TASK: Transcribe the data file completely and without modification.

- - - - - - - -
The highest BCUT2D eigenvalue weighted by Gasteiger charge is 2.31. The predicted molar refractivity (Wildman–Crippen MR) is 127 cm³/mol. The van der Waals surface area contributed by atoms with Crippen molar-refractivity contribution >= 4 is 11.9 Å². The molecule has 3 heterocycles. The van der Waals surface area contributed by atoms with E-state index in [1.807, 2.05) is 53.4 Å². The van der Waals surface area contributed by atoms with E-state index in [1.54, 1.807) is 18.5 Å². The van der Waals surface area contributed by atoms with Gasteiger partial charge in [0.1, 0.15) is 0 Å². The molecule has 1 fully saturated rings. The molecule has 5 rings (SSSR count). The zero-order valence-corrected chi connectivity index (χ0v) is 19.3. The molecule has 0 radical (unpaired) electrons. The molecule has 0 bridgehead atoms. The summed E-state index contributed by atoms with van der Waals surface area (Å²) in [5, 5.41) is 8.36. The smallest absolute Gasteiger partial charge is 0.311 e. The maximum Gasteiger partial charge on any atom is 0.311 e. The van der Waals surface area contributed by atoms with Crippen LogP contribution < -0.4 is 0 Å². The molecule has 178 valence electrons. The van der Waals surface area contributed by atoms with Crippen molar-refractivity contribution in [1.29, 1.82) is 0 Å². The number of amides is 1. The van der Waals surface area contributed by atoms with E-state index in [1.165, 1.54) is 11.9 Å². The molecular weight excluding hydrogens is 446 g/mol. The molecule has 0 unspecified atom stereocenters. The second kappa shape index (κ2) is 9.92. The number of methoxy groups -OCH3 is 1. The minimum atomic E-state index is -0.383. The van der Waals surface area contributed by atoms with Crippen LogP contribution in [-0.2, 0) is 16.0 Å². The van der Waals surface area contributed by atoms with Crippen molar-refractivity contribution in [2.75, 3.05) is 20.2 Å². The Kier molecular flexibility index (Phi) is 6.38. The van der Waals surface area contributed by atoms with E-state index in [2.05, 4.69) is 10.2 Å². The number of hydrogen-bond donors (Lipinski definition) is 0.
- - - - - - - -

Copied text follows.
The highest BCUT2D eigenvalue weighted by Gasteiger charge is 2.31. The predicted molar refractivity (Wildman–Crippen MR) is 127 cm³/mol. The van der Waals surface area contributed by atoms with Crippen molar-refractivity contribution >= 4 is 11.9 Å². The molecule has 3 heterocycles. The van der Waals surface area contributed by atoms with E-state index in [1.807, 2.05) is 53.4 Å². The van der Waals surface area contributed by atoms with E-state index in [1.54, 1.807) is 18.5 Å². The van der Waals surface area contributed by atoms with Gasteiger partial charge in [0.1, 0.15) is 0 Å². The molecule has 1 fully saturated rings. The molecule has 5 rings (SSSR count). The zero-order valence-corrected chi connectivity index (χ0v) is 19.3. The molecule has 0 radical (unpaired) electrons. The molecule has 0 bridgehead atoms. The summed E-state index contributed by atoms with van der Waals surface area (Å²) in [5, 5.41) is 8.36. The smallest absolute Gasteiger partial charge is 0.311 e. The maximum Gasteiger partial charge on any atom is 0.311 e. The van der Waals surface area contributed by atoms with Crippen LogP contribution < -0.4 is 0 Å². The molecule has 178 valence electrons. The van der Waals surface area contributed by atoms with Crippen molar-refractivity contribution in [1.29, 1.82) is 0 Å². The number of amides is 1. The van der Waals surface area contributed by atoms with E-state index in [1.165, 1.54) is 11.9 Å². The molecular weight excluding hydrogens is 446 g/mol. The molecule has 0 unspecified atom stereocenters. The second kappa shape index (κ2) is 9.92. The number of methoxy groups -OCH3 is 1. The minimum atomic E-state index is -0.383. The van der Waals surface area contributed by atoms with Crippen LogP contribution in [-0.2, 0) is 16.0 Å². The van der Waals surface area contributed by atoms with Crippen molar-refractivity contribution in [2.75, 3.05) is 20.2 Å². The Kier molecular flexibility index (Phi) is 6.38. The van der Waals surface area contributed by atoms with E-state index in [2.05, 4.69) is 10.2 Å². The number of hydrogen-bond donors (Lipinski definition) is 0.